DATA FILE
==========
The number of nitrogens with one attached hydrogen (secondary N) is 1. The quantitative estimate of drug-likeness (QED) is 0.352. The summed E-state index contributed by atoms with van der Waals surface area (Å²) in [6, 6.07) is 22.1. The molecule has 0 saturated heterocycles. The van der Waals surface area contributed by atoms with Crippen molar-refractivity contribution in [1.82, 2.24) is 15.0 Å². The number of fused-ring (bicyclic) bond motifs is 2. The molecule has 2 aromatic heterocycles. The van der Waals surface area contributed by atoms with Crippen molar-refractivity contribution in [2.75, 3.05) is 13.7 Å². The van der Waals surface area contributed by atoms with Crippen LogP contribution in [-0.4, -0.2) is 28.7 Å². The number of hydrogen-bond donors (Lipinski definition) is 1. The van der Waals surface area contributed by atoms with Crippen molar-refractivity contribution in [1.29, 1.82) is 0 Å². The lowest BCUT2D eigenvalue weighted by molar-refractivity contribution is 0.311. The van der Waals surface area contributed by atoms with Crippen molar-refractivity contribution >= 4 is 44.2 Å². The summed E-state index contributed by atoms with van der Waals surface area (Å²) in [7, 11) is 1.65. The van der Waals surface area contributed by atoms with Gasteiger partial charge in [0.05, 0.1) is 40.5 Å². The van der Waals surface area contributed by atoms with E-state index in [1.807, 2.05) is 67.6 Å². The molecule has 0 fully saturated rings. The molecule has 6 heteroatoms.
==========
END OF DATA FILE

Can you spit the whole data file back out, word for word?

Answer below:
The number of nitrogens with one attached hydrogen (secondary N) is 1. The quantitative estimate of drug-likeness (QED) is 0.352. The summed E-state index contributed by atoms with van der Waals surface area (Å²) in [6, 6.07) is 22.1. The molecule has 0 saturated heterocycles. The van der Waals surface area contributed by atoms with Crippen molar-refractivity contribution in [1.82, 2.24) is 15.0 Å². The number of fused-ring (bicyclic) bond motifs is 2. The molecule has 2 aromatic heterocycles. The van der Waals surface area contributed by atoms with Crippen molar-refractivity contribution in [2.75, 3.05) is 13.7 Å². The van der Waals surface area contributed by atoms with Crippen LogP contribution in [-0.4, -0.2) is 28.7 Å². The number of hydrogen-bond donors (Lipinski definition) is 1. The van der Waals surface area contributed by atoms with Crippen molar-refractivity contribution in [1.29, 1.82) is 0 Å². The lowest BCUT2D eigenvalue weighted by molar-refractivity contribution is 0.311. The van der Waals surface area contributed by atoms with Crippen molar-refractivity contribution >= 4 is 44.2 Å². The summed E-state index contributed by atoms with van der Waals surface area (Å²) in [7, 11) is 1.65. The van der Waals surface area contributed by atoms with Gasteiger partial charge in [0.05, 0.1) is 40.5 Å². The van der Waals surface area contributed by atoms with E-state index in [1.807, 2.05) is 67.6 Å². The molecule has 0 fully saturated rings. The molecule has 6 heteroatoms.